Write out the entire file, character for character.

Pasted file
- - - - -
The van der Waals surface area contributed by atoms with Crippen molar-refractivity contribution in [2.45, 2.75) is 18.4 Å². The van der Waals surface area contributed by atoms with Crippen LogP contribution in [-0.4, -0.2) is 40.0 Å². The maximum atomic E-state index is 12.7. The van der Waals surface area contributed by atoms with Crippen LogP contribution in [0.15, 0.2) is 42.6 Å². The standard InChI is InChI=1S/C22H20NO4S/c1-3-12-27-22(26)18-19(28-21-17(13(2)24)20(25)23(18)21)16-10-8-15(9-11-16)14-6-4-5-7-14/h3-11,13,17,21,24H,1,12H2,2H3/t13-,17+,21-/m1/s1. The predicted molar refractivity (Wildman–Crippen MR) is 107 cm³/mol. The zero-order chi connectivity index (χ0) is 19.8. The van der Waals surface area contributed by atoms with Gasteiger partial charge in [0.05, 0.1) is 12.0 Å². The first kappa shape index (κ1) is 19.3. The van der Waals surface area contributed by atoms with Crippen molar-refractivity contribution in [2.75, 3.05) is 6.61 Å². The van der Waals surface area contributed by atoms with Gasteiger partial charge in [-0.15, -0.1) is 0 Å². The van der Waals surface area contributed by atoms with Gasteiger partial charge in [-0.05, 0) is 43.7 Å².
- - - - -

The van der Waals surface area contributed by atoms with Crippen molar-refractivity contribution in [2.45, 2.75) is 18.4 Å². The van der Waals surface area contributed by atoms with Crippen LogP contribution in [-0.4, -0.2) is 40.0 Å². The maximum atomic E-state index is 12.7. The van der Waals surface area contributed by atoms with Crippen LogP contribution in [0.15, 0.2) is 42.6 Å². The standard InChI is InChI=1S/C22H20NO4S/c1-3-12-27-22(26)18-19(28-21-17(13(2)24)20(25)23(18)21)16-10-8-15(9-11-16)14-6-4-5-7-14/h3-11,13,17,21,24H,1,12H2,2H3/t13-,17+,21-/m1/s1. The predicted molar refractivity (Wildman–Crippen MR) is 107 cm³/mol. The zero-order chi connectivity index (χ0) is 19.8. The van der Waals surface area contributed by atoms with Gasteiger partial charge in [0.05, 0.1) is 12.0 Å². The first kappa shape index (κ1) is 19.3. The van der Waals surface area contributed by atoms with Crippen molar-refractivity contribution in [2.75, 3.05) is 6.61 Å². The van der Waals surface area contributed by atoms with Gasteiger partial charge in [-0.15, -0.1) is 0 Å². The van der Waals surface area contributed by atoms with Gasteiger partial charge in [-0.05, 0) is 43.7 Å².